Friday, July 12, 2024

Funeral speeches an acultural, oftentimes ugly spectacle

It should be easy to blame the politicians who used the opportunity to speak at the funeral of Priscilla Moswaane, who was the wife of Francistown East MP, Ignatius Moswaane, to dabble in party politics but it is not. First asking if he is allowed to be “controversial-nyana” (a little controversial) without first getting the permission of the people he singled out to give such permission (Leader of the Opposition, Dumelang Saleshando and Botswana Patriotic Front president, Biggie Butale), former president Ian Khama proceeded to be controversial nonetheless.

“They have tried to silence you,” says Khama in a video clip that has been widely shared on social media. “I heard sometime last year about [ruling party officials] sending the police after you when they hadn’t launched your candidacy. Now they have suspended you and this floor-crossing law targets you. It’s because of you that they are bringing that law and what’s very interesting is that the person who is going to bring that law, that bill to parliament, is the same person who has been crossing the floor to different political parties all his political life. What hypocrisy!”

The context of the above is as follows: the person whom Khama says is being silenced is Moswaane who has been suspended from the Botswana Democratic Party by President Mokgweetsi Masisi and the Minister of Presidential Affairs and Public Administration, Kabo Morwaeng, who has been a member of four political parties, will during the current sitting of parliament, table a bill that seeks to prohibit floor-crossing. There is also irony within the irony that Khama mentions because at the BDP national congress in Mahalapye, then President Khama effectively silenced Moswaane by threatening to take disciplinary action against him in his speech to delegates.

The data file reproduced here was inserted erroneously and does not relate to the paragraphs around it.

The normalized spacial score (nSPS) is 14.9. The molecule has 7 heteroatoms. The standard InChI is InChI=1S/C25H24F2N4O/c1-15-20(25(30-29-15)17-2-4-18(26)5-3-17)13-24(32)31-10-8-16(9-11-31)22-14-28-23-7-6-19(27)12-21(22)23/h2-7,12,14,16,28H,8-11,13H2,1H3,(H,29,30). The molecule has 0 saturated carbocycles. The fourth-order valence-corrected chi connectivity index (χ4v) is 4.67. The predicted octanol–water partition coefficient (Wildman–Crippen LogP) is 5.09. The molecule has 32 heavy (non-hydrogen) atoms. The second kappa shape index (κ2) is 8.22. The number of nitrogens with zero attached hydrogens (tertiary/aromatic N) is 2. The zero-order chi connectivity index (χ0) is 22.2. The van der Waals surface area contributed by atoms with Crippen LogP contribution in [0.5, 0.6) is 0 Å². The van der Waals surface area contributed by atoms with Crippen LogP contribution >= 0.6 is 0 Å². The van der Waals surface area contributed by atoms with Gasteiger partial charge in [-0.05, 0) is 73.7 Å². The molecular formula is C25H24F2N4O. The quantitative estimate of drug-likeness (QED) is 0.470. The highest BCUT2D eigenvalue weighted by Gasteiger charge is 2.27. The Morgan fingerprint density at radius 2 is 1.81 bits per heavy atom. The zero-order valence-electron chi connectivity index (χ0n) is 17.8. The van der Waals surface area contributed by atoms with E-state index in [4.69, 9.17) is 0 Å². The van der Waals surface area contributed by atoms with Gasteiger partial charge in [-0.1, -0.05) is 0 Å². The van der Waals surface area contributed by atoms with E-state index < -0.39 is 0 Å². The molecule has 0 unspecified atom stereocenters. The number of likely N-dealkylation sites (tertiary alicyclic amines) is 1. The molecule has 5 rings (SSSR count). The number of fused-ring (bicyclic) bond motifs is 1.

BDP Secretary General and Minister of Employment, Labour Productivity and Skills Development, Mpho Balopi, could also not resist the urge to score political points when he got a word in edgewise on behalf of his party.

Funerals are supposed to be a solemn, non-political affair but tragically and increasingly nowadays, are being turned into a “freedom square” – an open-air political rally. It is an open secret that Moswaane is planning to join BPF, the party that Khama founded last year after quitting the BDP, which his father, founding president, Sir Seretse Khama, co-founded. Khama used a funeral to push a partisan agenda and there is no way that those who put him on the programme wouldn’t have known that he would do that.

Nowadays, what happened at the Moswaane funeral across the political spectrum and with alarming frequency. At the funeral of Mareledi Giddie, a Botswana National Front veteran who was buried in Mahalapye, some party activists launched personal attacks against BDP members in attendance. One particular attack was as virulent and as precise as to compromise the identity of the people that were being attacked. Following the funeral, some BNF members actually had to call BDP members who had been personally attacked to apologise.